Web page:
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RESOURCE CENTER AND ARCHIVES

The Postures of Prayercomment (0)

June 11, 2009

By Bob Terry


Several weeks ago, I had the privilege of participating in a meeting with leaders of Baptist work from several parts of the world. One of the discussion topics was especially serious. Before the group finished its discussion, the leader asked group members to join together in a “season” of prayer. He said, “In my tradition, whenever there is something of special significance to be laid before the Lord in prayer, we always stand.” And he invited the group to stand during the time of intercession.

I could not help but be struck by how different that tradition is from the practice with which I identify. For most Baptists in this part of the world, a serious matter needing God’s divine intervention causes us to go to Him on our knees.

I remember lots of stories and sermon illustrations about the difference in spiritual power of a man who wears out the knees of his pants before he wears out the seat of his pants.

And in the churches where I have been privileged to serve as pastor, I always knelt by the pulpit when representing the congregation before God in the pastoral prayer. It just seems more appropriate to me.

But is one posture for prayer more appropriate than another? Is one posture more biblically correct than another?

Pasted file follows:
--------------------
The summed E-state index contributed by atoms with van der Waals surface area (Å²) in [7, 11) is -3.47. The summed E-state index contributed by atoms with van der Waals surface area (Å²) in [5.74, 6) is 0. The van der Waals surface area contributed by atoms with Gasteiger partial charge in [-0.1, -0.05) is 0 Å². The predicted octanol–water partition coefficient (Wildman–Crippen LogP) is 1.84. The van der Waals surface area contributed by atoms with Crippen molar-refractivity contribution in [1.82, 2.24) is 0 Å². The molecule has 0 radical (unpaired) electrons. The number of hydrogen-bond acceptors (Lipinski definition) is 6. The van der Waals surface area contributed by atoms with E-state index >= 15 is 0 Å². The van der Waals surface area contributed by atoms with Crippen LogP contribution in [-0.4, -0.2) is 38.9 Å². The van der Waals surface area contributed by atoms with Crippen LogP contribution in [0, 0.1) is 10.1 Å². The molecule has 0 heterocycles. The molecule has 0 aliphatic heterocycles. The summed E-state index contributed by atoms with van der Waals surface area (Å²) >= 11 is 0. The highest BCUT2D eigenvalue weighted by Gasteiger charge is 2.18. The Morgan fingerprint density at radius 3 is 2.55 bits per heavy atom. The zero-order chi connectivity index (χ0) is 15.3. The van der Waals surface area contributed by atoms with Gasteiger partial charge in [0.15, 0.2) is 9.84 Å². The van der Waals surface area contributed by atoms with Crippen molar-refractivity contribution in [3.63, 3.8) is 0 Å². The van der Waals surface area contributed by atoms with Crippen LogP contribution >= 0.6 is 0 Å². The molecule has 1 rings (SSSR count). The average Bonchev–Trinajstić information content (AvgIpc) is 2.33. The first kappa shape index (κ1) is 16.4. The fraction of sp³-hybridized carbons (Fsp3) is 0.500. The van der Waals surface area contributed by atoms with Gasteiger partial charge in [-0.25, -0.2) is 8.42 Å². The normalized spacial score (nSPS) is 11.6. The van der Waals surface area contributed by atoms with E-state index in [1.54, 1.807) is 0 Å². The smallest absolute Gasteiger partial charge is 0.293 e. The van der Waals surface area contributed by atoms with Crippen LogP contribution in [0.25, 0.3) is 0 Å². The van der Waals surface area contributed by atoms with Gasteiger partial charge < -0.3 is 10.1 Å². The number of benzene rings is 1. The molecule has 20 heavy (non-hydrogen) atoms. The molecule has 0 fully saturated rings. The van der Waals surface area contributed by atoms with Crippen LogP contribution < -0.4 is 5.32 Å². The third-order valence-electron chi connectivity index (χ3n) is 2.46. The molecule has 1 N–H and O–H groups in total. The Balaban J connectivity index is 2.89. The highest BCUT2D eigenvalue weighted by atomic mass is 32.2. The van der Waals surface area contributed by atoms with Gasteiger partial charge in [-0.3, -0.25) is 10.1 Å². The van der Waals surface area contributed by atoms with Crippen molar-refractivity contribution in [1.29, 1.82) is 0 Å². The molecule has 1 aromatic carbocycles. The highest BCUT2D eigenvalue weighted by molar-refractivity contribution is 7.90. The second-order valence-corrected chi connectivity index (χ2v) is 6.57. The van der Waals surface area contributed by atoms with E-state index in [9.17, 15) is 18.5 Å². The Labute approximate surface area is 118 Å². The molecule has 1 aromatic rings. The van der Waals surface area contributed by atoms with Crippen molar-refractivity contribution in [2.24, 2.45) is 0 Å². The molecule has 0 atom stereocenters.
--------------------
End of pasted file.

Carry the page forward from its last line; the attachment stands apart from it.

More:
In Mark 11:25, Jesus said to the disciples, “When you stand praying …” His emphasis was not as much on teaching the correct posture for praying as on recognizing that the common practice of that day was for prayer to be offered from a standing position. Jesus’ story of the Pharisee and the tax collector at prayer (Luke 18:9–14) illustrates the point. Jesus introduced the story by saying, “The Pharisee stood up and prayed …”

Early Christians usually stood when they prayed. That was the practice inherited from the Jewish faith, and it carried over into the early church.

But standing is not the only posture for prayer described in the Bible. Those who believe prayer should be offered from a kneeling position point to the fact that Jesus knelt in the Garden of Gethsemane, according to Luke 22:41. When Stephen was stoned, Acts 7:60 says he “knelt and prayed” for his executioners. The apostle Peter knelt by Tabitha’s bedside and prayed (Acts 9:40). In Ephesians 3, the apostle Paul introduced his prayer for the Ephesian Christians by saying, “For this cause I bow the knee …”

There can be no doubt that kneeling to pray was a posture used by early Christians.

The New Testament describes a third posture, one not often used today. That position is prostration. Matthew describes Jesus in the Garden of Gethsemane as lying prostrate on the ground as He prayed for the cup of physical and spiritual suffering to be taken from Him. Occasionally stories surface about people so caught up in prayer that all they can do is throw themselves on the floor or ground as they pour out their souls before God. But prostration remains a seldom-used posture for prayer for most people.